By The Viewpoints Editorial Board
“The First Amendment is first for a reason,” legendary comedian Dave Chappelle has said.
And there is a reason freedom of the press is one of the foremost rights protected by the U.S. Constitution. Journalism is one of the first lines of defense against wrongdoing in government, society and private industry. The Founding Fathers understood this.
Journalists earned their reputations as the “watchdogs” of democracy throughout the centuries. American muckrakers such as Upton Sinclair have contributed to the idea that, in this country, every wrong should be righted.
But according to Gallup’s 2020 governance poll, Americans’ trust in the media has declined significantly over the past decade — and the chances of recovering that trust look bleak.
We, the Viewpoints editorial board, reiterate that the media is not the enemy of the people, even though President Donald Trump has branded us as such. Still, we acknowledge that criticism of the media is warranted and necessary.
One of the issues here is that media literacy seems to be just as low as media trust in this country. Americans tune into CNN, MSNBC and Fox News daily for an intake of opinion mistaken for news reporting.
But commentators are not reporters. As consumers are bombarded with national news coverage on politics, protests and COVID-19, they miss the crucial details of what is going on in their own communities. Local print journalism, underfunded and never bailed out, lacks the resources to keep you abreast of the issues that directly affect you on a daily basis.
The average reader also fails to understand that their local paper’s opinion page has little to do with the boots-on-the-ground reporters in the news section.
From day one, these reporters are taught standards, ethics and factual reporting. Whether or not consumers agree with those facts is out of our control. But facts are not up for debate and require no agreement.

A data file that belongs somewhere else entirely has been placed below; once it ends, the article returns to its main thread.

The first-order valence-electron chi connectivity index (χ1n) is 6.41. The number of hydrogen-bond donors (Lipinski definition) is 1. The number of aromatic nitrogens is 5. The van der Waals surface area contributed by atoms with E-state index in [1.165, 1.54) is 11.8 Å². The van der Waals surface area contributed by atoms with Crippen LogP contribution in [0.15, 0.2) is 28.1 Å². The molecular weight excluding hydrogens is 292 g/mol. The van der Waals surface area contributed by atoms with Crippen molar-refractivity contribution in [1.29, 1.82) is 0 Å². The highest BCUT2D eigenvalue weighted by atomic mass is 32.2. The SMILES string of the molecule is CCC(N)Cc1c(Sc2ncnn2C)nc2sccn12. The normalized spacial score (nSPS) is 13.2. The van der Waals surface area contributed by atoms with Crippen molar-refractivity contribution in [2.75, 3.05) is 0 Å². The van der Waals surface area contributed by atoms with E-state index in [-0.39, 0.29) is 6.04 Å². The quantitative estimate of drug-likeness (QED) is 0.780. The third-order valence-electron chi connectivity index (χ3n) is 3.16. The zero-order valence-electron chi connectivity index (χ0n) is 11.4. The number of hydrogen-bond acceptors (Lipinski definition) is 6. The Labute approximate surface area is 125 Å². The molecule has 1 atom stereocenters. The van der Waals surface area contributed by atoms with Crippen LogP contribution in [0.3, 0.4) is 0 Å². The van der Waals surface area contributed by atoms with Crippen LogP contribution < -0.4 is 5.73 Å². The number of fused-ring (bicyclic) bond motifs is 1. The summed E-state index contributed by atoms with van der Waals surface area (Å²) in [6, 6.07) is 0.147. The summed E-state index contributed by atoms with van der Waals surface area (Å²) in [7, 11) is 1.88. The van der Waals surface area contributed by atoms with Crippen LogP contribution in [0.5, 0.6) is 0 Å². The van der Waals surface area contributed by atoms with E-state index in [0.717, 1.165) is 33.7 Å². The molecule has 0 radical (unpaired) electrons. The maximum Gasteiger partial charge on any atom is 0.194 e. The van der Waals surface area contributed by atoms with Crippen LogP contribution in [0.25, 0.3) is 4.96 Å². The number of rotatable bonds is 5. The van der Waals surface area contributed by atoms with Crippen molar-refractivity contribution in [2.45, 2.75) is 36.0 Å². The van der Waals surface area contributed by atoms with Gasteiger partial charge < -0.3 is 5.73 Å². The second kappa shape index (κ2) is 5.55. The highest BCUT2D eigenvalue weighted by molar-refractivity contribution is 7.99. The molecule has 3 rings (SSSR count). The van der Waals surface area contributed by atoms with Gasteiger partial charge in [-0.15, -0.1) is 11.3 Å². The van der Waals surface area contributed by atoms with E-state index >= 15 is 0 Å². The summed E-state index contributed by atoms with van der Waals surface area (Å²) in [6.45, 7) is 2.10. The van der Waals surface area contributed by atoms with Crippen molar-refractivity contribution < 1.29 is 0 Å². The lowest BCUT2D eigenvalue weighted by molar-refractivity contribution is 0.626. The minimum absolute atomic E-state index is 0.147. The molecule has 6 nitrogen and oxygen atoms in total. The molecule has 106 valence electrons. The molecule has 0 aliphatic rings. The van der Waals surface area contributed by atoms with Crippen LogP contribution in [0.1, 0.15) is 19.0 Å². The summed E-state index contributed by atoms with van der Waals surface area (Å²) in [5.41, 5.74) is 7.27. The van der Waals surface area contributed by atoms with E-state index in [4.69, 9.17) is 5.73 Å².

Consumers must beware of something called confirmation bias. Much of the public has fallen victim to this fallacy in reasoning, which is characterized by a tendency to seek out and favor information that confirms one’s cemented beliefs. Both sides of the political aisle are guilty of this. It is not completely their fault, though.
When someone feels they have been lied to, there is a reason for it and we should listen. This is where Trump gets it right. Whether or not he acts in the interest of his supporters rather than his cronies is up for debate, but the president listens to his base.
Still, those who have been swayed into believing the claims of “fake news” — most of which come from the right — should study some history and compare it to the president’s inability to withstand the media’s scrutiny.
Canadian psychology professor Jordan Peterson, whose fame skyrocketed in 2016 for his criticism of attempts to legislate the use of gender neutral pronouns, admits that the regulation of free speech is one of the first steps taken toward authoritarianism. Although his criticism was aimed at the left, the same criticism should be equally applied to the American right, which happens to be in power right now.
This is because the matter has nothing to do with left and right, but with democracy and autocracy. Those who distrust the media should be mindful that autocratic leaders throughout history, from both sides of the aisle, silenced and then controlled the media.
During his presidency, Trump has removed reporters from press briefings and attempted to change libel laws. Much of this fuss has been over factual reporting and legitimate questioning by journalists. While Trump is not the first president to remove reporters from around him, his blatant attacks on journalism pose the greatest threat to press freedom in modern American history.
Media scrutiny of the president, or any other politician, does not aim for a political coup. It is conducted in the name of public service. Whether voters with unwavering faith in their politicians believe it or not, every leader should be questioned, investigated and watched closely.
The media is not perfect. But to call it the enemy of the people is incorrect and dangerous to the very principles those screaming “fake news” claim America stands for.